Web services, J2EE to lead charge at JavaOne

At its JavaOne conference that kicks off here next week, Sun Microsystems is expected to talk more about the role it hopes to play in the emerging market for building Web services and detail advancements related to its Java software for businesses.

In the past year, Sun has seen use of its "write once, run anywhere" platform extend beyond PCs and servers to include cell phones and other gadgets. At its five-day conference in San Francisco's Moscone center, the company is expected to describe how developers can make use of Java to write applications that can be delivered to a variety of devices in the nascent Web services model.

In less than a year, the number of third-party products that passed Sun's J2EE (Java 2 Enterprise Edition) test suite has risen from one to 18, suggesting ongoing support for Java among corporate software vendors. Sun is expected to highlight continued momentum behind the technology next week by releasing version 2.0 of the J2EE EJB (Enterprise Java Beans) specification, according to Mark Richards, president of the New England Java User Group and senior architect at Apex Consulting Group Inc.

J2EE is a version of Java for servers that includes software components for building e-commerce applications and other back-end programs. EJBs define standards for how certain server applications should be written and are intended to make it faster for developers to write those applications.

"Within the J2EE circles, I was hoping to get a lot of news about the upcoming EJB 2.0 spec," Richards said, speaking about what he hopes to see at the show. "I don't think the coding differences between the EJB 1.0 spec and the 1.1 spec were fully communicated to the user community."

Announcements are also expected to be made by various third-party vendors related to J2EE, including tools for developers that can be used for building Web services.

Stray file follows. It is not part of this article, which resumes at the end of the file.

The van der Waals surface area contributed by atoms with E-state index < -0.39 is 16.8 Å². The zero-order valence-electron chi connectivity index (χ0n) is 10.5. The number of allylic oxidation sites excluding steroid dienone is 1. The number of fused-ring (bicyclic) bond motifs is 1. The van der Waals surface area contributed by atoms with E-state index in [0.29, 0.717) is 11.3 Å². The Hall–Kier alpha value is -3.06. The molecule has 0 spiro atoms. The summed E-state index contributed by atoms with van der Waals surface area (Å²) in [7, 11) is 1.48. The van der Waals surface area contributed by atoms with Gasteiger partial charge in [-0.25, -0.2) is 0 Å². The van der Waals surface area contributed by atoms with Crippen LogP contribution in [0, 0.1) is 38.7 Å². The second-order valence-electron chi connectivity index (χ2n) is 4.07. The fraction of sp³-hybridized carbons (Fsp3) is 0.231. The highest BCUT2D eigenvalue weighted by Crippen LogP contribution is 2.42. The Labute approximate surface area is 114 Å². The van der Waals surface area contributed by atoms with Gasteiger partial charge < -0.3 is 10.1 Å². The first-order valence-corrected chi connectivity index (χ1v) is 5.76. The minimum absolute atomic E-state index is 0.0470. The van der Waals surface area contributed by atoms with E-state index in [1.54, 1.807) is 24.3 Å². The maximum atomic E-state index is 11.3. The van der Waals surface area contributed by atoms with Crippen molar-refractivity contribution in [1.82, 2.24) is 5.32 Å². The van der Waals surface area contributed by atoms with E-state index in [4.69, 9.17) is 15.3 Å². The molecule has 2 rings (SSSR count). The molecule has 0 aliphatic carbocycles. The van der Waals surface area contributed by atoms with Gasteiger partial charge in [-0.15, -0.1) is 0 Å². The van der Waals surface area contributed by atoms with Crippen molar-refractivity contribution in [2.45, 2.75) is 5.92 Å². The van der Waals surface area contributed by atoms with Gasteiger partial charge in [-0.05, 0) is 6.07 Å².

In addition, a new Java specification for use by service providers and carriers will also be announced next week, said David Harrah, a Sun spokesman. Service providers and telecoms equipment providers will be on hand to highlight some J2EE applications for simplifying tasks such as billing and auditing, he said.

Some analysts have accused Sun of falling behind its competitors when it comes to defining its Web services strategy, an initiative dubbed Sun ONE (Open Network Environment) that was unveiled in February. Sun argues that it has always been at the forefront of Internet-based computing. "It looks like Sun is playing catch-up on the Web services story," said Gordon Benett, senior research analyst at the Aberdeen Group Inc. "J2EE is what the show is largely going to be about."

The Sun ONE and J2EE push can be seen as a response to Microsoft's .NET initiative, which is gradually gaining steam. Both Sun and Microsoft hope to offer software that allow users to access business and personal applications, such as e-mail or customer relationship management (CRM), at any time and from any type of computing device.

Benett said the threat from Microsoft has forced Sun to more actively advance Java and to show how the technology can compete in a world moving towards Web services. "Regardless of what you think of Microsoft, they have helped keep Sun in line," he said.

Sun and Microsoft also compete to provide software for wireless devices such as smart phones and PDAs. Microsoft has been a big player in the handheld market and is also developing software for phones that handle tasks like calendaring or messaging.

Sun brings to the handheld party its J2ME (Java 2 Micro Edition) specification for smaller devices. NTT DoCoMo Inc., Japan's largest wireless carrier, launched a series of Java-enabled phones earlier this year in Japan with Nextel Communications Inc. and Motorola Inc., and followed with a U.S. launch of similar handsets.

As proof of J2ME's growth, Sun cited a swell in applications available for NTT DoCoMo handsets. When the phones were first launched fewer than 50 applications were available; that number has since grown to about 700, according to Sun. With a series of new development tools for J2ME also being announced at the show, Sun expects the application pool to grow further, Harrah said.

Sun and its partners are expected to talk next week about new Java-enabled wireless devices, including a set of handsets due from Nokia Corp. by the end of the year.

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